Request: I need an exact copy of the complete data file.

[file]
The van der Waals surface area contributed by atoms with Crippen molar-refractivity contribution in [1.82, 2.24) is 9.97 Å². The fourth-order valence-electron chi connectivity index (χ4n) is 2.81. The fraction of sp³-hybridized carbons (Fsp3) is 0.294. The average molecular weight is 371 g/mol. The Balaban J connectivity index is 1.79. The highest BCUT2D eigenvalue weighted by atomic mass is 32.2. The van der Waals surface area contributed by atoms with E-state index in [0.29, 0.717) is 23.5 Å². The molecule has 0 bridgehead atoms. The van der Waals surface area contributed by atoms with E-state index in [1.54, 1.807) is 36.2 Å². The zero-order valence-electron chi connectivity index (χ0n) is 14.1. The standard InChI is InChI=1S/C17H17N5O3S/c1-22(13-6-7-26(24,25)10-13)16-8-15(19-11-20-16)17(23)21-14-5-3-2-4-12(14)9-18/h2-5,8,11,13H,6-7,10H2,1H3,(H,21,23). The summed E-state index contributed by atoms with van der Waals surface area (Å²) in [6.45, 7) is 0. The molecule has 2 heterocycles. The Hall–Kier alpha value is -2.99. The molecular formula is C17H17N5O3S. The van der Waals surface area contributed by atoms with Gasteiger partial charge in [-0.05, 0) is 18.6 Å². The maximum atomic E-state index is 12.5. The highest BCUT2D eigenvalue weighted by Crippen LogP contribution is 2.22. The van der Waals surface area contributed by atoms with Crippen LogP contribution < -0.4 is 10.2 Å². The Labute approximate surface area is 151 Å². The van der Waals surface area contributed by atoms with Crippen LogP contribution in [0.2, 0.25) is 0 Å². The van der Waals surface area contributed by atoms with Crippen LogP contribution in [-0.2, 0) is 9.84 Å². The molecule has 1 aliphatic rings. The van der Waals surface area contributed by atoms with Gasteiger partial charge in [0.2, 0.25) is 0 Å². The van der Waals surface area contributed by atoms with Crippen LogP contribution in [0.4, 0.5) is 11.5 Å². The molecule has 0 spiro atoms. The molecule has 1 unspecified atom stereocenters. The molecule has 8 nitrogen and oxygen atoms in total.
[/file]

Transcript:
The van der Waals surface area contributed by atoms with Crippen molar-refractivity contribution in [1.82, 2.24) is 9.97 Å². The fourth-order valence-electron chi connectivity index (χ4n) is 2.81. The fraction of sp³-hybridized carbons (Fsp3) is 0.294. The average molecular weight is 371 g/mol. The Balaban J connectivity index is 1.79. The highest BCUT2D eigenvalue weighted by atomic mass is 32.2. The van der Waals surface area contributed by atoms with E-state index in [0.29, 0.717) is 23.5 Å². The molecule has 0 bridgehead atoms. The van der Waals surface area contributed by atoms with E-state index in [1.54, 1.807) is 36.2 Å². The zero-order valence-electron chi connectivity index (χ0n) is 14.1. The standard InChI is InChI=1S/C17H17N5O3S/c1-22(13-6-7-26(24,25)10-13)16-8-15(19-11-20-16)17(23)21-14-5-3-2-4-12(14)9-18/h2-5,8,11,13H,6-7,10H2,1H3,(H,21,23). The summed E-state index contributed by atoms with van der Waals surface area (Å²) in [6.45, 7) is 0. The molecule has 2 heterocycles. The Hall–Kier alpha value is -2.99. The molecular formula is C17H17N5O3S. The van der Waals surface area contributed by atoms with Gasteiger partial charge in [-0.05, 0) is 18.6 Å². The maximum atomic E-state index is 12.5. The highest BCUT2D eigenvalue weighted by Crippen LogP contribution is 2.22. The van der Waals surface area contributed by atoms with Crippen LogP contribution < -0.4 is 10.2 Å². The Labute approximate surface area is 151 Å². The van der Waals surface area contributed by atoms with Crippen LogP contribution in [0.2, 0.25) is 0 Å². The van der Waals surface area contributed by atoms with Crippen LogP contribution in [-0.2, 0) is 9.84 Å². The molecule has 1 aliphatic rings. The van der Waals surface area contributed by atoms with Gasteiger partial charge in [0.2, 0.25) is 0 Å². The van der Waals surface area contributed by atoms with Crippen LogP contribution in [0.4, 0.5) is 11.5 Å². The molecule has 0 spiro atoms. The molecule has 1 unspecified atom stereocenters. The molecule has 8 nitrogen and oxygen atoms in total.